24 October 2007

Those Who Knew Them: Mr Badger

In a double blow this week, following the sudden death of Children's Literature, As A Dodo has received tragic news from the Wild Wood. The following tribute to the late Mr Brock Badger was penned by his old friend (and The Wind in the Willows co-star) Ratty.

Ah Badger! You've never met a finer felllow! Hated company of course. Hated Society, and invitations, and dinners and all that sort of thing. Couldn't bear people fluttering and fussing around him. But still, one of the best of all the good creatures I've known - a better beast than Otter, Toad or even Moley. Always willing to help a friend in need. Always ready with wise words and good counsel. Stout of body and of heart, that was old Badger. Or at least, that's what we all thought.

I remember how I found out what had happened. I'd set out for the Wild Wood with dear old Mole. Oh come on, old chap, you know Moley: a bit beneath the salt perhaps but as kind and honest a fellow as one could want to meet. Besides which, one has to face it, we're all in trade these days, are'n't we? So it's best we muddle along together. Anyway, Moley had scrabbled and scratched his way up from that charming, little hole of his and popped in to ask me if I cared for a jaunt to see old Badger. Of course I said, "Yes."

To tell the truth, it had been quite a while since any of us had seen Badger. But there was nothing in the least odd about that. The best one could usually hope for was to catch the sound of a rustling in the hedgerow as he went past or maybe a brief sight of his stripey head and wide, high shoulders before he disappeared back into the woods. If you were especially lucky Badger might give you an "Oh ... company!" before he set off. Still, beneath it all he was the most decent of sorts. And he had a soft spot for Moley, what with them both living sub terra and all that.

As I say, Moley and I set off to see Badger. I'd packed a few little things for a picnic on the way - cold chicken, cold tongue, cold ham, cold beef, pickled gherkins, salad, french roll, cress sandwich, ginger beer, lemonade, just a snack as I say - and we made a very pleasant journey of it until we came to the Wild Wood. You know, I never understood why Badger would want to live in such a place. The squirrels are alright, and some of the rabbits, but as for the rest ... A fellow can't take two steps in there without seeing the pinched faces and beady eyes of all those stoats and weasels staring out at one. Wild things they are, and they let their children run wild too. Why only a few weeks ago, Toad dropped in to see Badger and left his new motor car outside and by the time he came out the car had gone and all that was left was the horn. A couple of days later and Otter was telling me he'd seen the very vehicle being advertised on eBay (whatever that may be). Still, it never worried Badger ... though he did always make sure to carry a big stick (for myself I always prefer a brace of pistols ... or at the very least a taser).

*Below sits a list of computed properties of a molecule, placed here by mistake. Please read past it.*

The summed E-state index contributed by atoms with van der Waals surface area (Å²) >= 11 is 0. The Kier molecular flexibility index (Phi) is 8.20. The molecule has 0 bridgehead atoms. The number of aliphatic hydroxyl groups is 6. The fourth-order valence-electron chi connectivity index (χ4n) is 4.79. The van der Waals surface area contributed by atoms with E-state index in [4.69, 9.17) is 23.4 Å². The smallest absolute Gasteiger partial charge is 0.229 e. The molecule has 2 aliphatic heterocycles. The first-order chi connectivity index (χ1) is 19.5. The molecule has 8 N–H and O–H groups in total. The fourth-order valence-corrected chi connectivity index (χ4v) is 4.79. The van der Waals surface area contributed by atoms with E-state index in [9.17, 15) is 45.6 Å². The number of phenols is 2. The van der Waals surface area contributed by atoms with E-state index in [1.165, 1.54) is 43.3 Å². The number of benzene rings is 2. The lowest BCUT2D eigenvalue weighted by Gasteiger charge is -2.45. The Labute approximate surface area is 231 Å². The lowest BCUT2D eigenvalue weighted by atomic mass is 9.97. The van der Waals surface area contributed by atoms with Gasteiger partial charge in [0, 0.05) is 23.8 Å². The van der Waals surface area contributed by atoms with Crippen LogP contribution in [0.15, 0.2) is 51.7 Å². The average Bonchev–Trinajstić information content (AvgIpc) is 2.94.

In any event, we made our way through relatively unmolested. The shock was to come when we got to the fine old hummock where Badger lived. At first we didn't suspect anything unusual at all - there was the door scraper, there the mat, there the engraved brass plate reading "Mr Badger". All seemed perfectly normal. But then we got to the door itself and saw the sign. I can still see Moley peering at it, rubbing those thick glasses of his to make sure he'd read it right. "Condemned by order of Sir David King, UK Government chief scientist," he said, "TB Hazard ... Keep out ... Gas."

"What does it mean, Ratty?" Mole asked me, "TB hazard - is that something to do with Mr Blair?"

"No, Moley, old chap," I replied, "I'm afraid it's tuberculosis. All the while we thought old Badger was a fine old fellow, it looks like he's been poisoning the cattle with TB."

"But I thought the Independent Scientific Group let Badger off," said Mole and I could see tears of concern welling in his eyes.

"Dear, kind-hearted Mole," I said. "Sir David is a knight of the realm, I'm sure he knows what he's talking about. And besides, Badger did always have that terrible cough didn't he?"

Mole paused a moment. "Yes," he said, "I wonder where he got it from."

Dear fellow that Mole is, I never had the heart to tell him. But there had always been rumours of course: there was always something a little furtive about the fellow, after all. And why would an old man like Badger would be wanting to hang round with all those young Wild Wood types? And, we must face it, we all know they've brought all these dreadful diseases with 'em, don't we?

Yes, it seems Badger wasn't quite the creature we all thought he was. Well, at least he had the good taste to keep his vices to himself.

Now then, who's for a nice slice of ham?

The As A Dodo editors add: Mr Badger will be gassed and cremated, in accordance with Sir David King's report. The stoats and weasels face instant deportation.